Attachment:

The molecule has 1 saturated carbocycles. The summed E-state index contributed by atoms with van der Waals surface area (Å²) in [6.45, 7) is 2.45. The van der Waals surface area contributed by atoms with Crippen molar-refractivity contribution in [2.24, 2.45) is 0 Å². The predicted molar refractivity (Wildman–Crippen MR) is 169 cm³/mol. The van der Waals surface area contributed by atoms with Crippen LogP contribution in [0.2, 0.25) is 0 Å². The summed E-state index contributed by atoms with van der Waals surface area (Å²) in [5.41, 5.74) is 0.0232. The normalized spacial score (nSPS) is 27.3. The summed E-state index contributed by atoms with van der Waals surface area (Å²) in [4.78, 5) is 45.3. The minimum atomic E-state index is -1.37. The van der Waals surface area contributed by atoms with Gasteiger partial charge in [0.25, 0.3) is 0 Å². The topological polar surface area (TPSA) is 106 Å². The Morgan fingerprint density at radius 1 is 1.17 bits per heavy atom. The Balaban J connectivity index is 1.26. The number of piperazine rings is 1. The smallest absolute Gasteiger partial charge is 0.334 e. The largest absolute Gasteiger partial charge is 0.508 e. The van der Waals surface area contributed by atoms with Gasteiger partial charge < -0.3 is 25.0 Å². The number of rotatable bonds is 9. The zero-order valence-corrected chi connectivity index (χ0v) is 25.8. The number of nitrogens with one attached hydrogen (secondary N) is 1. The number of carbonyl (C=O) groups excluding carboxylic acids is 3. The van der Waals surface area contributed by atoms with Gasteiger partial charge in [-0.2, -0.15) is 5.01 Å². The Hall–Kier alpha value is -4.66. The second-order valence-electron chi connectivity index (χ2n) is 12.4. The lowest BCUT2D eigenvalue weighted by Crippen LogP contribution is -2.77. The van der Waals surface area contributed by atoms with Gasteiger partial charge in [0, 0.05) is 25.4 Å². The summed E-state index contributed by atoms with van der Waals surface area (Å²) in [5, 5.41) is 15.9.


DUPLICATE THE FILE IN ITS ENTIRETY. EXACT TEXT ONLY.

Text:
The molecule has 1 saturated carbocycles. The summed E-state index contributed by atoms with van der Waals surface area (Å²) in [6.45, 7) is 2.45. The van der Waals surface area contributed by atoms with Crippen molar-refractivity contribution in [2.24, 2.45) is 0 Å². The predicted molar refractivity (Wildman–Crippen MR) is 169 cm³/mol. The van der Waals surface area contributed by atoms with Crippen LogP contribution in [0.2, 0.25) is 0 Å². The summed E-state index contributed by atoms with van der Waals surface area (Å²) in [5.41, 5.74) is 0.0232. The normalized spacial score (nSPS) is 27.3. The summed E-state index contributed by atoms with van der Waals surface area (Å²) in [4.78, 5) is 45.3. The minimum atomic E-state index is -1.37. The van der Waals surface area contributed by atoms with Gasteiger partial charge in [0.25, 0.3) is 0 Å². The topological polar surface area (TPSA) is 106 Å². The Morgan fingerprint density at radius 1 is 1.17 bits per heavy atom. The Balaban J connectivity index is 1.26. The number of piperazine rings is 1. The smallest absolute Gasteiger partial charge is 0.334 e. The largest absolute Gasteiger partial charge is 0.508 e. The van der Waals surface area contributed by atoms with Gasteiger partial charge < -0.3 is 25.0 Å². The number of rotatable bonds is 9. The zero-order valence-corrected chi connectivity index (χ0v) is 25.8. The number of nitrogens with one attached hydrogen (secondary N) is 1. The number of carbonyl (C=O) groups excluding carboxylic acids is 3. The van der Waals surface area contributed by atoms with Gasteiger partial charge in [-0.2, -0.15) is 5.01 Å². The Hall–Kier alpha value is -4.66. The second-order valence-electron chi connectivity index (χ2n) is 12.4. The lowest BCUT2D eigenvalue weighted by Crippen LogP contribution is -2.77. The van der Waals surface area contributed by atoms with Gasteiger partial charge in [0, 0.05) is 25.4 Å². The summed E-state index contributed by atoms with van der Waals surface area (Å²) in [5, 5.41) is 15.9.